Wayne R. Scott with Dane Bundy
Ray Bradbury wrote a wonderful short story called “The Pedestrian,” which is set in the year 2053. (It’s only two pages long–take a moment and read it!). The story centers on a man named Mr. Leonard Mead. Toward the beginning of the story, the narrator offers an eerie description of him, “In ten years of walking by night or day, for thousands of miles, he had never met another person walking, not once in all that time.”
Never met another person!? What kind of a future world is this?
It is a dystopian one in which people are transfixed by their televisions and disconnected from real human beings. The homes were “[T]ombs, ill-lit by television light,” Bradbury writes, “where the people sat like the dead, the gray or multicolored lights touching their faces, but never really touching them.”
Our society hasn’t reached this point, but sometimes I wonder if we’re headed that direction, if we’re not careful. I’ve watched the draw television has on people of all ages.
So, I was both surprised and not surprised to read that Americans watch a lot of television.
According to the Bureau of Labor Statistics, on average Americans in 2017 watched almost three hours, 2.77 to be exact, of television a day. That’s 21 hours a week, 90 hours a month, and 1,083 hours a year, or 45 full 24-hour days. Of that, we could say a vast majority of television comes in the form of stories (movies, shows, even the news). This is one of the reasons we like the television: we love stories.
This statistic makes me think how I fit within this average. What about you?
Leadership is Influence
Since no one is forcing us to spend this much time in front of the television, that’s quite the influence we are welcoming the medium to have upon us. And this becomes even more thought-provoking when you think about, as John Maxwell says, that “leadership is influence.”
For many households that means that the television, and the stories traveling through it, is a designated leader in the home. Is that what we really want? Maybe. Maybe not.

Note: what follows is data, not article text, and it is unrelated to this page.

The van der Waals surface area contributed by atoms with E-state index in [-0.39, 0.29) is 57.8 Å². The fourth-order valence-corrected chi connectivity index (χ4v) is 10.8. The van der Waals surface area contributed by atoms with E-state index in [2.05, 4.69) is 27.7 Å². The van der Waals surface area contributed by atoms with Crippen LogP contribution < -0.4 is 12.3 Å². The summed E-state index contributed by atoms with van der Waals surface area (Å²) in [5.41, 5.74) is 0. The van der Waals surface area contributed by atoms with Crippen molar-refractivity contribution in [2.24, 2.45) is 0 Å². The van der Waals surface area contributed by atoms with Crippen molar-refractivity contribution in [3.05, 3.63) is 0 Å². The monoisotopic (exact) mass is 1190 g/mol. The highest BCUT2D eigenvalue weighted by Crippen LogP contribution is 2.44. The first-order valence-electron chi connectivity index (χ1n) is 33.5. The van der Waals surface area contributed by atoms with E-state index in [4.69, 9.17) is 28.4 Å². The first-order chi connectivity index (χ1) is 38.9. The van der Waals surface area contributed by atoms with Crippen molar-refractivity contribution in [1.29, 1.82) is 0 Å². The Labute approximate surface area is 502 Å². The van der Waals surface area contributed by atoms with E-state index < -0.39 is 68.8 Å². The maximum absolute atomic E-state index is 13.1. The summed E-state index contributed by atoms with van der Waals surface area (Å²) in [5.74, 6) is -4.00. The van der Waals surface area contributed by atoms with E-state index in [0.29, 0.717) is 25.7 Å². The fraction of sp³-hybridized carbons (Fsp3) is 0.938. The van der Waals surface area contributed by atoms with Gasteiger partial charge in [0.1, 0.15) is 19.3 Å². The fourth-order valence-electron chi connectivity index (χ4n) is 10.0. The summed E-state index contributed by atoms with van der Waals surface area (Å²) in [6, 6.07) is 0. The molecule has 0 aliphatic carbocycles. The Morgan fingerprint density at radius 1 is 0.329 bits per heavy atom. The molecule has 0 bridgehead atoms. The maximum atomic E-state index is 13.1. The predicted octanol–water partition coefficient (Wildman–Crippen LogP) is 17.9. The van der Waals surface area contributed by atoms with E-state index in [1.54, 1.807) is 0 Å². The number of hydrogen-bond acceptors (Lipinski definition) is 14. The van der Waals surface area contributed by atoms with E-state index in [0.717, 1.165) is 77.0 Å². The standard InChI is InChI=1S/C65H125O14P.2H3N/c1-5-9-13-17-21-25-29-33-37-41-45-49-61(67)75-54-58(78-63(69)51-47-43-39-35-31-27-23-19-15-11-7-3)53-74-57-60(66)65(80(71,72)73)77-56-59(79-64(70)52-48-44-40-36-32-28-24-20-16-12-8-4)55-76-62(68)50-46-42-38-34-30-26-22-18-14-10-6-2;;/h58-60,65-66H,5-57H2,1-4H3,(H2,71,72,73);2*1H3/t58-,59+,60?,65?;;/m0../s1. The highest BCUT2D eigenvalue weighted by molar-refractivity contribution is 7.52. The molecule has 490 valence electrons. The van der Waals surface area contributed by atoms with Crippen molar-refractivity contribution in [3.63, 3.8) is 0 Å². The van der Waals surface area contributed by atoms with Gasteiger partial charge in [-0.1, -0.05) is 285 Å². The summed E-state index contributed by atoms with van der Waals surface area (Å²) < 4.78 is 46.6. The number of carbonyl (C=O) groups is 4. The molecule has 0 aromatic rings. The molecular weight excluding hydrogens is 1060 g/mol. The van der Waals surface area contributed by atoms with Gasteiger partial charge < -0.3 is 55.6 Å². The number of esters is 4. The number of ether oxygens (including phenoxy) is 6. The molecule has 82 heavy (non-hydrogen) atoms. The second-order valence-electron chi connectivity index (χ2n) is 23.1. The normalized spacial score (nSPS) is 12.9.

I don’t think I have to tell you that stories are powerful little things. They function very differently from facts. Cognitive Psychologist, Jerome Bruner, in a well-known study suggested that we’re 22 times more likely to remember a fact if it is presented within a story (Forbes).
The story element actually makes us far more receptive to the fact it presents, because stories draw us in through intrigue, joy, and delight. What a story doesn’t do when coupled with a fact is help us know if the fact indeed is a fact! In other words, the story can become a very effective way of reinforcing a falsehood that is masquerading as a fact.
Sneak Past Dragons
This is the potentially sinister part of a story — it can be used for good or evil. This reminds me of renowned storyteller C.S. Lewis, author of The Chronicles of Narnia, who wrote that stories allow us to sneak a message past watchful dragons (On Stories). Isn’t that a wonderful word picture? Stories can lower our defenses just enough so a message can walk right into our hearts and minds undetected.
At LifeHouse, we know the power of storytelling. For 25 years I’ve watched stories make a dramatic difference in people’s lives, and for 25 years I’ve been praying that our stories would point people to the Author of Creativity.
1 John 1:1 Theme
LifeHouse’s theme verse is 1 John 1:1, “That which was from the beginning, which we have heard, which we have seen with our eyes, which we looked upon and have touched with our hands, concerning the word of life…” (ESV). This passage underscores our mission in that we are joining the disciples in telling the “good news” about Jesus, the Author of Creativity, who walked and lived on this very planet. At LifeHouse we see it as a great honor to follow our Savior’s method of teaching through parables, or stories, which illustrate “the way, the truth, and the life.”
We’re Not the Only One
But, believe it or not, LifeHouse is not the only one telling stories from a stage! In Hollywood and on Broadway, writers and directors and composers are weaving stories that carry great influence.
In my next entry, I’ll look at how men such as Alfred Hitchcock and Stephen Sondheim bring a distinct perspective of the world to their films and musicals. They are not unbiased observers, because unbiased observers don’t exist.
In Conclusion, Now What?
Here are some practical steps until next time.
- REMEMBER that stories are powerful, sly, and sometimes sinister devices. You may think, “It’s just a movie…” but don’t be fooled: movies carry messages. The message could be true and helpful or it could be false and destructive.
- CHECK the story for its view on the world. If it is accurate, aligning itself with Scripture, embrace it! If not, poke your dragon and say, as Gandalf from The Lord of the Rings did, “You shall not pass!”